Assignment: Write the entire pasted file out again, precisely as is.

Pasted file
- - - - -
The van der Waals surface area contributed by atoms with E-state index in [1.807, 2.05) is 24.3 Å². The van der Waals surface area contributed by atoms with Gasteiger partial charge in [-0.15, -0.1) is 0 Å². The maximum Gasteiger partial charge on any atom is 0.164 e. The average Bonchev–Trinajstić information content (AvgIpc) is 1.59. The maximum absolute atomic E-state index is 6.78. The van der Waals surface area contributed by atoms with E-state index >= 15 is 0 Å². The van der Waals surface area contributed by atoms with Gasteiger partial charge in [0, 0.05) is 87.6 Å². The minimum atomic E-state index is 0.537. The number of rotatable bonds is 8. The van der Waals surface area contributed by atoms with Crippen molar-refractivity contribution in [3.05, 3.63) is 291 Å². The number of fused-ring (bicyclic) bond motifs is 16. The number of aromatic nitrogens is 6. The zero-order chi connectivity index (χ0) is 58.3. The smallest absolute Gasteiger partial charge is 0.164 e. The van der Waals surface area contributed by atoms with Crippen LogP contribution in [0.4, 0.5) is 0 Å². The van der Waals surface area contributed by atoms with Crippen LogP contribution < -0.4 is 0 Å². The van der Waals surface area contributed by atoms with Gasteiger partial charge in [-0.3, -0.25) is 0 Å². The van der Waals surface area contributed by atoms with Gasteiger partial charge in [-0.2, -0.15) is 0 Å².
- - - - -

The van der Waals surface area contributed by atoms with E-state index in [1.807, 2.05) is 24.3 Å². The van der Waals surface area contributed by atoms with Gasteiger partial charge in [-0.15, -0.1) is 0 Å². The maximum Gasteiger partial charge on any atom is 0.164 e. The average Bonchev–Trinajstić information content (AvgIpc) is 1.59. The maximum absolute atomic E-state index is 6.78. The van der Waals surface area contributed by atoms with E-state index >= 15 is 0 Å². The van der Waals surface area contributed by atoms with Gasteiger partial charge in [0, 0.05) is 87.6 Å². The minimum atomic E-state index is 0.537. The number of rotatable bonds is 8. The van der Waals surface area contributed by atoms with Crippen molar-refractivity contribution in [3.05, 3.63) is 291 Å². The number of fused-ring (bicyclic) bond motifs is 16. The number of aromatic nitrogens is 6. The zero-order chi connectivity index (χ0) is 58.3. The smallest absolute Gasteiger partial charge is 0.164 e. The van der Waals surface area contributed by atoms with Crippen LogP contribution in [0.4, 0.5) is 0 Å². The van der Waals surface area contributed by atoms with Crippen LogP contribution < -0.4 is 0 Å². The van der Waals surface area contributed by atoms with Gasteiger partial charge in [-0.3, -0.25) is 0 Å². The van der Waals surface area contributed by atoms with Gasteiger partial charge in [-0.2, -0.15) is 0 Å².